What’s a girl gotta do to find doctors who know more about trans care than I do?
Today I had an appointment with a new endocrinologist that was recommended by my wife’s endocrinologist. I was hopeful, because the doc that recommended her is exceptionally talented but just isn’t qualified to do trans medicine. Sadly, in the first five minutes of the visit I could tell that this doctor’s protocols are over a decade out of date. She demonstrated multiple attitudes that revealed her to be of the old-school pre-WPATH mindset.
- She doesn’t prescribe progesterone, asked why I was on it, wasn’t satisfied with my answer.
- She was astonished by my breast development (not surprising given her stance on progesterone).
- She wanted my blood E level lower than half my current level. That’s low even for cis women.
- She claimed I was at high risk of blood clots (not true with injected E)
- She tried to code my lab work using the deprecated “Trans-sexualism with heterosexual history” ICD code (I corrected it to the GID code)
- She had never heard of trans women experiencing cyclical period symptoms (again, not surprising if none of her patients are on P).
- Several times she said things about her patient history that made me think “No, your patients just don’t trust you, Gatekeeper.” 😒
I did learn a few useful things from the appointment. My prolactin level was elevated above normal in august, and she told me that prolactin can cause insulin resistance, making it harder for me to lose weight. When I got home I ran with that and learned a ton more. Prolactin reduces the ability of adipose tissue (fat) to absorb and store sugars and fats, which causes the body to produce excess insulin, leading to insulin resistance. Prolactin also inhibits the production of adiponectin, which is a hormone that causes stored triglycerides to break down into free-roaming fatty acids to be consumed by the body. That means it keeps your body from burning the fat that you have. So lowering my prolactin levels will, in theory, make it easier for me to lose weight.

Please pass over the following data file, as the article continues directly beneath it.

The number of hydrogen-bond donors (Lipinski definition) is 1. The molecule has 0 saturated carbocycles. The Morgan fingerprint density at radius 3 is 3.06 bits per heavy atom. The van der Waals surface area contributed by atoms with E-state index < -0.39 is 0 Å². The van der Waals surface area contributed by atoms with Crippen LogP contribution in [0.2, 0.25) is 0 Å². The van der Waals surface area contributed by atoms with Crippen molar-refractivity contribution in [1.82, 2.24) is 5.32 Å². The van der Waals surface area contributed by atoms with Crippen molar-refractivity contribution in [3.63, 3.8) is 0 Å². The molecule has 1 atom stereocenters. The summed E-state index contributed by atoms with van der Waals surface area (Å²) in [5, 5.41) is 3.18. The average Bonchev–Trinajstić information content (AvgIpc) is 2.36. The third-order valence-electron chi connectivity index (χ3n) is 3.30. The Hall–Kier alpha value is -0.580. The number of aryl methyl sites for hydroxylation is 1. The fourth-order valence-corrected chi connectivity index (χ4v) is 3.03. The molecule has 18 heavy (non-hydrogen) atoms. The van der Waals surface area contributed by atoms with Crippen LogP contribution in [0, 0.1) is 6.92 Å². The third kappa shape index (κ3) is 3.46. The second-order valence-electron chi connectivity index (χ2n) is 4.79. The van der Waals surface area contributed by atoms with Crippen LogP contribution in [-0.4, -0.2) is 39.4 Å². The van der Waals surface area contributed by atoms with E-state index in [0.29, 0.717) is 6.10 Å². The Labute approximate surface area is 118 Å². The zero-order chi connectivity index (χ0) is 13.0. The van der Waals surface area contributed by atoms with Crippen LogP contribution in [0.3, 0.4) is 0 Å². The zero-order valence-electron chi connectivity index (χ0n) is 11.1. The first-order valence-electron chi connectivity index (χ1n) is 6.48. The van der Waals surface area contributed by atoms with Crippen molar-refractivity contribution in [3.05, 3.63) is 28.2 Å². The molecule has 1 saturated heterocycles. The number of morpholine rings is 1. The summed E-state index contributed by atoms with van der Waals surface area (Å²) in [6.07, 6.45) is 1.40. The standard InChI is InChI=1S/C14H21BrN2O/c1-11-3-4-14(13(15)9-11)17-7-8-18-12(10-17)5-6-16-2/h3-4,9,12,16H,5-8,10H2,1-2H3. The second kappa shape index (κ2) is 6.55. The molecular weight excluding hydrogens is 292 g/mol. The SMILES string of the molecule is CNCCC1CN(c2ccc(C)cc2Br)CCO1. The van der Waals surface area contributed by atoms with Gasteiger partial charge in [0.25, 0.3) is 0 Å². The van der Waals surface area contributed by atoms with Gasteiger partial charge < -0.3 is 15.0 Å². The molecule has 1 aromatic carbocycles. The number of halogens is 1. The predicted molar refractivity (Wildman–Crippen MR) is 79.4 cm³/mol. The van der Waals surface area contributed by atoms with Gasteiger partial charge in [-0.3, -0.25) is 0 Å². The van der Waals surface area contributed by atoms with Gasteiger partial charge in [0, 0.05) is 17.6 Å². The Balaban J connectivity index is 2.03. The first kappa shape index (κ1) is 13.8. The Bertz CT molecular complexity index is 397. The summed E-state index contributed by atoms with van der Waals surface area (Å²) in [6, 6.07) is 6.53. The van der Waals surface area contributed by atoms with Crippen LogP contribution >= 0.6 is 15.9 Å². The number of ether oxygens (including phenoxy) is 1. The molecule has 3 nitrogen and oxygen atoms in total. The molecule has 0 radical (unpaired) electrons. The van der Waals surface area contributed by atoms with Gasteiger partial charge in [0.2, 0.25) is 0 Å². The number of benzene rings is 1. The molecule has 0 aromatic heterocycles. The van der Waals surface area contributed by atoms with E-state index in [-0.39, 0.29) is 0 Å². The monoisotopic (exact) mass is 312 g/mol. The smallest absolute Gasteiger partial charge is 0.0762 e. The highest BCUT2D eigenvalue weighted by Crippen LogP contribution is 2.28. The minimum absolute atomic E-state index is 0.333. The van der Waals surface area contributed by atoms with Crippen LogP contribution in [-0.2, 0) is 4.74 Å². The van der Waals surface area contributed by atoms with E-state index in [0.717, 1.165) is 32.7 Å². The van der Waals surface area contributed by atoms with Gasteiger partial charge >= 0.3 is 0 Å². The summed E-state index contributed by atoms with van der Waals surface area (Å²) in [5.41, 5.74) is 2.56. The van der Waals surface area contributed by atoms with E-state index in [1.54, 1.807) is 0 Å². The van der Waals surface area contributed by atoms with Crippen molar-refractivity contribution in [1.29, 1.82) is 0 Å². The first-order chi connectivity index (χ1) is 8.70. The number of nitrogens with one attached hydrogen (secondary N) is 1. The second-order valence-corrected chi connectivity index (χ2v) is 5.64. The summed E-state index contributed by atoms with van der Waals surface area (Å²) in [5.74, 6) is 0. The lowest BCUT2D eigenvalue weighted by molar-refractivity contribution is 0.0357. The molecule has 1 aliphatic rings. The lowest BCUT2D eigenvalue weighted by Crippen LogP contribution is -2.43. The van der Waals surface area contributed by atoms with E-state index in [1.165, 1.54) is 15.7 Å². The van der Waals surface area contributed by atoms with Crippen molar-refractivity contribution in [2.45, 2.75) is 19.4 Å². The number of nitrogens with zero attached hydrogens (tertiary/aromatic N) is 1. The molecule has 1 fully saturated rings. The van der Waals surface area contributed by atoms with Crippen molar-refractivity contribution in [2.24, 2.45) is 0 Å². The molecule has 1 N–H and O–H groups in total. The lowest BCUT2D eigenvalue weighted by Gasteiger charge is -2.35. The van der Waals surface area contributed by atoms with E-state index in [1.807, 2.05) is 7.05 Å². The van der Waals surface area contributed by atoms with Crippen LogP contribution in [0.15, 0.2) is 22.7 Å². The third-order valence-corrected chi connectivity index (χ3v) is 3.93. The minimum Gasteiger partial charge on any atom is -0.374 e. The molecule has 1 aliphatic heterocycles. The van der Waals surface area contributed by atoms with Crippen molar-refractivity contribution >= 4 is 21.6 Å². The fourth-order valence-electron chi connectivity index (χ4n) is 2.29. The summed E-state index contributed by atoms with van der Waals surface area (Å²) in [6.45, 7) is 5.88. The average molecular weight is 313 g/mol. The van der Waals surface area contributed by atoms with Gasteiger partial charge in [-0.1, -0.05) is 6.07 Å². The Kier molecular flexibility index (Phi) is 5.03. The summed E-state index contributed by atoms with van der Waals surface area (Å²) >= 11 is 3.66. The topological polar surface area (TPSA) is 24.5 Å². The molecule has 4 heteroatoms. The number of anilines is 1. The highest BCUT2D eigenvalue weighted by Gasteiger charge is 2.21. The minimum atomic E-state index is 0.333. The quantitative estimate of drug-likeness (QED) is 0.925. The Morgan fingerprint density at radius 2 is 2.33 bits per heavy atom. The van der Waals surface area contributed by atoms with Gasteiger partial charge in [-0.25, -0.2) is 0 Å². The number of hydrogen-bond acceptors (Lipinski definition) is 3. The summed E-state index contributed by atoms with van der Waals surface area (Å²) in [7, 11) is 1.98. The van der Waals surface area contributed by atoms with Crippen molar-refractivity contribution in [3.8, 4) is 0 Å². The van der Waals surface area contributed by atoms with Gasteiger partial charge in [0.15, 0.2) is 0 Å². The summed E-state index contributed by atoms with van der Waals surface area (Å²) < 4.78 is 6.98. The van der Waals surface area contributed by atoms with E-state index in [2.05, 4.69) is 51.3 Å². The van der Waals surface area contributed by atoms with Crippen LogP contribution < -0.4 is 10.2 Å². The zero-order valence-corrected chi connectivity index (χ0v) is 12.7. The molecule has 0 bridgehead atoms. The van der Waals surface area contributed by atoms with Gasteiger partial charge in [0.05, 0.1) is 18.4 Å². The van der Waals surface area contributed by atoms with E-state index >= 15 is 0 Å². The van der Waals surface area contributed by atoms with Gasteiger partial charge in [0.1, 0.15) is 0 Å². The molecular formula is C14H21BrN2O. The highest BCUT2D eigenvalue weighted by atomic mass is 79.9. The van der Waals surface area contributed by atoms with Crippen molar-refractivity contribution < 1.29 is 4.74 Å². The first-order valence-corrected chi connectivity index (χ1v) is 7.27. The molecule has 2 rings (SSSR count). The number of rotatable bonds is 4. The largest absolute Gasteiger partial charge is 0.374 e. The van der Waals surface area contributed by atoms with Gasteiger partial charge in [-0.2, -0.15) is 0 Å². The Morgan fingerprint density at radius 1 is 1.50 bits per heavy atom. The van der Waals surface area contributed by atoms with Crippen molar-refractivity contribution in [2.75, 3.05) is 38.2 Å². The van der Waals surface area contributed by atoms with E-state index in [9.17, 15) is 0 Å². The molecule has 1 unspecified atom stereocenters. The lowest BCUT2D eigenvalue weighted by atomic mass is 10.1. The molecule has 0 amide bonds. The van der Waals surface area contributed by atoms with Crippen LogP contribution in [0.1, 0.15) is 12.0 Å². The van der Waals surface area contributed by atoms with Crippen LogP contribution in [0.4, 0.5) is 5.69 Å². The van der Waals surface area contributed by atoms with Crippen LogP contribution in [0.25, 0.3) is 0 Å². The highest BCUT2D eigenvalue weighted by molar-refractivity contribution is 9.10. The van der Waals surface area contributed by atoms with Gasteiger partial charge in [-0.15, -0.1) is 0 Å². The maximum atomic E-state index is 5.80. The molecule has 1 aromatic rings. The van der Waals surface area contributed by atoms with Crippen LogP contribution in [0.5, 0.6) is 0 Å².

She thinks my prolactin is elevated due to my estrogen levels. Thing is, it can also be elevated due to serotonin, and SSRIs often cause hyperprolactinemia. I’m not sure she knows that lexapro is an SSRI, or perhaps she doesn’t know SSRIs do this. In any case, I now have an idea why my lifestyle changes didn’t lead to any changes in weight.
I won’t be returning to her, I can get diabetic care anywhere, and she’s almost 40 miles away. But she gave me a Metformin scrip to try, so I’ll see how that goes, and will take advantage of the labwork she ordered. I can take all that to my own doctor and he can work from there.